Hunters and others can continue to access 286,000 acres, but a long-term agreement is needed.
Virtually on the eve of firearms deer hunting, a complex land access problem across much of northeast Minnesota has been solved. For now.
Minnesota Rep. Dave Dill, DFL-Crane Lake, and Sen. Tom Bakk, DFL-Cook, said Thursday they've reached agreement with Molpus Woodlands Group, the state's largest private landowner, to allow traditional access to its properties until at least the end of the 2013 legislative session.
Molpus, of Jackson, Miss., purchased 286,000 acres of northern Minnesota forest land last summer from Forest Capital Partners, an East Coast investment group.
At the heart of the access conflict is a dispute between Molpus and the state over taxes and other fees. For Molpus, the declining market for stumpage also plays a role, as do costs of maintaining tote roads and other accesses to its property -- much of which has been treated like public land for generations, not only by hunters, but by hikers, snowmobilers, backwoods cabin owners and ATV riders.
Already, Molpus has erected -- but hasn't yet closed -- about 16 gates across a huge checkerboard of its lands, mostly in Koochiching and St. Louis counties.
Much of the property is in a contiguous block. But much also is intermixed with federal, state and other land. So blocking access to property owned by one in many cases means blocking access to lands held by others, including owners of hunting camps and seasonal homes.
"Resort businesses are at stake, too,'' Dill said, because snowmobile trails connecting much of the northeast exist in part due to easements granted by Molpus.
If the problem can't be fixed, "it will be the end of northern Minnesota snowmobiling as we know it,'' Bill Congdon, of Orr, has said.
The conflict's origins can be traced to a decision by the Legislature in 2010 to cap payments made under the state's Sustainable Forestry Incentives Act (SFIA), at $100,000.
Under the measure, landowners are paid between $7 and $13 an acre to keep their properties open to logging, manage them sustainability and allow public access.
The program reflects the state's vested interest in retaining large tracts of forest land. Recrea-tion benefits by the continued existence of these properties. Loggers also benefit, as do various trees and plants. And many wildlife species thrive in relatively undivided land blocks.
But the state's need for cash was paramount when it capped the SFIA payments, breaking a deal, as it did, with large landowners and costing Forest Capital more than $2 million a year.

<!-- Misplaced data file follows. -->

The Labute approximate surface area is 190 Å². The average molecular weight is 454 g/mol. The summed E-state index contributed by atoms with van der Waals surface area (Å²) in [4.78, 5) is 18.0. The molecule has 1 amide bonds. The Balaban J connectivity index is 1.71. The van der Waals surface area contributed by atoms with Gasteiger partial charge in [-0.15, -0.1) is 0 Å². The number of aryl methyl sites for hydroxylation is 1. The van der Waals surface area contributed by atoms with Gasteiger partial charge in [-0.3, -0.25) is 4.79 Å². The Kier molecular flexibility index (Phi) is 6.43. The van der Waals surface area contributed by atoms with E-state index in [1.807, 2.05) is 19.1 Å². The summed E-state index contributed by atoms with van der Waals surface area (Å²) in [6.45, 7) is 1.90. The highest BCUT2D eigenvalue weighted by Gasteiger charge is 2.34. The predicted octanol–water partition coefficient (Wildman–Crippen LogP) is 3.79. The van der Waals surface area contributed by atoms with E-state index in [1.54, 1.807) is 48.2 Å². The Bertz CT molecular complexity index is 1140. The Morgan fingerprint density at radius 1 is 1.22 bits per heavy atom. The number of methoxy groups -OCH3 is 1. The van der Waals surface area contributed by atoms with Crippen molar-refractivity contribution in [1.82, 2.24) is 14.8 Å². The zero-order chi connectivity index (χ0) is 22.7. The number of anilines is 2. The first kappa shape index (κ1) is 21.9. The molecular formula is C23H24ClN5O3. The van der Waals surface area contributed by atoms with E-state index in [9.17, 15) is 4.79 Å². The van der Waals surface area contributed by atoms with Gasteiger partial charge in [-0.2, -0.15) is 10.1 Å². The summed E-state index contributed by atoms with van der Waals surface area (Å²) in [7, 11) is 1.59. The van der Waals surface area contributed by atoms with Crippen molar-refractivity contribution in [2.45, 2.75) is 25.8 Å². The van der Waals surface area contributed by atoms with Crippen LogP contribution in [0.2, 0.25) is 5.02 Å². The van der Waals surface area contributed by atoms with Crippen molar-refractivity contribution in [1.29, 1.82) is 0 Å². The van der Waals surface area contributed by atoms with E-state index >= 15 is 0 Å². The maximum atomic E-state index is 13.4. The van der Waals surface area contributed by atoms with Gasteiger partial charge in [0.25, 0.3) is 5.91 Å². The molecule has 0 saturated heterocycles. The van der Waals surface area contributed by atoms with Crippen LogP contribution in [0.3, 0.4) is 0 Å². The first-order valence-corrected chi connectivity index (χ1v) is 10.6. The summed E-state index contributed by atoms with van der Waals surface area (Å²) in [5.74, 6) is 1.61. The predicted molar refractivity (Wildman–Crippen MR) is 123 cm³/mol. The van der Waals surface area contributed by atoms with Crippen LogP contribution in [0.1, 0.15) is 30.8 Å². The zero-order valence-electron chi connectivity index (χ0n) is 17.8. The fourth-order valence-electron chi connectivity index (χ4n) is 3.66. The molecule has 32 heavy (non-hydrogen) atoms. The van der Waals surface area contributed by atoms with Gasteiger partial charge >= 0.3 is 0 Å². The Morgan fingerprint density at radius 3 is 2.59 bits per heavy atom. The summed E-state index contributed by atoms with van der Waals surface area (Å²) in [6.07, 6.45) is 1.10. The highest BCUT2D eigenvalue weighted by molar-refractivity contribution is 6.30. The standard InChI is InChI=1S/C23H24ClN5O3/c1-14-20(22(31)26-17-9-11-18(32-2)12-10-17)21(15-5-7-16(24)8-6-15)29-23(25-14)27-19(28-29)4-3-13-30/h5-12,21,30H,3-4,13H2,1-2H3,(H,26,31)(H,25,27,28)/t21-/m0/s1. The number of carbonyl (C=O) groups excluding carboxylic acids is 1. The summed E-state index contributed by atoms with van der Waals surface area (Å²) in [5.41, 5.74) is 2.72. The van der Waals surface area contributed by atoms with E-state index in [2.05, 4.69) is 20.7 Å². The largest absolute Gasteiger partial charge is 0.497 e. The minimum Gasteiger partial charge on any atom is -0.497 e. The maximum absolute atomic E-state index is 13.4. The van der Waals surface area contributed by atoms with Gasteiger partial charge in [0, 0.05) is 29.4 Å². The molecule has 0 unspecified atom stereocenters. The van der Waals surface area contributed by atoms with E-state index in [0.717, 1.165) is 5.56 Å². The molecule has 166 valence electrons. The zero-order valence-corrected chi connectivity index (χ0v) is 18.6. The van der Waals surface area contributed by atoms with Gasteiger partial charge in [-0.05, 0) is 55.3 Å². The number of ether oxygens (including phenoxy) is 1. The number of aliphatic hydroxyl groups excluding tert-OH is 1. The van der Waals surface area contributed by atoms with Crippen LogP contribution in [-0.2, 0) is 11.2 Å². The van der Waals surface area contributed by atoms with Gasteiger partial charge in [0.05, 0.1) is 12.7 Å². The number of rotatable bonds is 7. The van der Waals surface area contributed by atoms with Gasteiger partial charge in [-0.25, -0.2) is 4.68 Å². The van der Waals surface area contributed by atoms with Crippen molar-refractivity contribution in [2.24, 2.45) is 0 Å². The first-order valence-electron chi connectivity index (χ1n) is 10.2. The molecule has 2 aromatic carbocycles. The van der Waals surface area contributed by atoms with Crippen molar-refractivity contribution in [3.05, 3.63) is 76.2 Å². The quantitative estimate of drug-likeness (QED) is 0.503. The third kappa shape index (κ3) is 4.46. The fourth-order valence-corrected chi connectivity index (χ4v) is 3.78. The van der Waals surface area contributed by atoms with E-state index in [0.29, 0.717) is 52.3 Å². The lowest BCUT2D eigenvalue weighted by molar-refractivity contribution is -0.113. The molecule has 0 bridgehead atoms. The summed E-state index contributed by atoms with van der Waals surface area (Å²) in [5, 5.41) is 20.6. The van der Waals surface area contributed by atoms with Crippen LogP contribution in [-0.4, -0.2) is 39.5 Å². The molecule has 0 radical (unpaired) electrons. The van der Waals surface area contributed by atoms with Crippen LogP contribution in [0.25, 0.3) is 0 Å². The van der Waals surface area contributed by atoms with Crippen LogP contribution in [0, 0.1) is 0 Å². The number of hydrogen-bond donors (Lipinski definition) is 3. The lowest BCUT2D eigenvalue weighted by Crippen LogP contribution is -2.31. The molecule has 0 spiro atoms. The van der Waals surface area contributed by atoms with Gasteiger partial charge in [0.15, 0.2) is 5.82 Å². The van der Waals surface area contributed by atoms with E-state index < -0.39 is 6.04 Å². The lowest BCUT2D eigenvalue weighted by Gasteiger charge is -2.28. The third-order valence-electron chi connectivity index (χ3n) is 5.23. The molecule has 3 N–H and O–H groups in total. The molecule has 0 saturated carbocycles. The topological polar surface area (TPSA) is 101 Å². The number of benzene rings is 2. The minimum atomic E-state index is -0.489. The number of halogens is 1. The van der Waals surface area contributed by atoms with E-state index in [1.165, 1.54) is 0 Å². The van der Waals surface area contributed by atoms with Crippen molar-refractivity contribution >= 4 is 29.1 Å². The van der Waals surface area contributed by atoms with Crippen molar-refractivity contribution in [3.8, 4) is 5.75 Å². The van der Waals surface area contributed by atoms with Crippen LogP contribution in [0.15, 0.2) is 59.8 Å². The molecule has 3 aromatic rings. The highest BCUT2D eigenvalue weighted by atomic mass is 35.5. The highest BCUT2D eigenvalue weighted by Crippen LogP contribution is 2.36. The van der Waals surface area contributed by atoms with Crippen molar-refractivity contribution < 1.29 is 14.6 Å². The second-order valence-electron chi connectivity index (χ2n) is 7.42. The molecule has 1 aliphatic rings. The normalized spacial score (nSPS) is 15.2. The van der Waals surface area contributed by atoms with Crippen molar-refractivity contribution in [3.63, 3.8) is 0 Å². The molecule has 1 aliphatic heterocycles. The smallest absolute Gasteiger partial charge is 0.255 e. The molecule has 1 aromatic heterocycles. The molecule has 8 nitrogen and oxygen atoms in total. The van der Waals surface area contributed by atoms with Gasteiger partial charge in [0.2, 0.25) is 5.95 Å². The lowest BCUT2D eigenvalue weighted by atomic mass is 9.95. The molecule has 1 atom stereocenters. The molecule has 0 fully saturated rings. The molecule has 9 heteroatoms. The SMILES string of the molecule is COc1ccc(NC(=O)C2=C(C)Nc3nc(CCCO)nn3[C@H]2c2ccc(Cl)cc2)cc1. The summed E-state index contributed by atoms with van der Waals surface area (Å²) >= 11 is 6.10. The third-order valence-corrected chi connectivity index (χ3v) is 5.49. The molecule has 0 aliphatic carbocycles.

Subsequently, Forest Capital sued, winning in a lower court but losing on appeal.
All along, the company reminded lawmakers that its properties were kept open to the public because of their enrollment in the SFIA. Absent such an agreement, the company said, access might be denied.
Molpus followed through on that threat a few weeks ago when it set up gates on some key woodland pathways in the northeast, including popular Sheep Ranch Road near Orr.
"We'll still allow foot travel and ATV travel,'' Craig Halla said at the time. "But vehicle traffic won't be allowed.'' Halla, of International Falls, manages the Molpus properties.
In reaching their agreement with Molpus, Dill and Bakk hope the Legislature can appease the big land company.
One way would be to lift the cap on SFIA payments, a move that could cost the state $5 million or more by the time other large landowners also are paid their higher fees.
Another possibility is to change the property tax rate for large property owners. The problem there is that any reduction for one taxpayer could mean greater amounts paid by others.
Purchase of a conservation easement on the lands also is possible, similar to the $44 million working forest conservation easement agreed to a few years back between the state and Blandin Paper Co (UPM).
Legacy Act funds, recommended by the Lessard-Sams Outdoor Heritage Council and approved by the Legislature, covered $34.25 million of that purchase.
Fundamentally, however, before any deals with Molpus are considered by the Legislature, Bakk, Dill and other supporters of maintaining access to the lands must develop, in detail, a cost-benefit analysis.
Additionally, any attempt by legislators to push aside conservation, habitat and other project recommendations already made by the Lessard-Sams Council for its next funding cycle will provoke a fight that won't benefit anyone.
But all that for another day.
For now, the lands are open, as they always have been.
Dennis Anderson email@example.com
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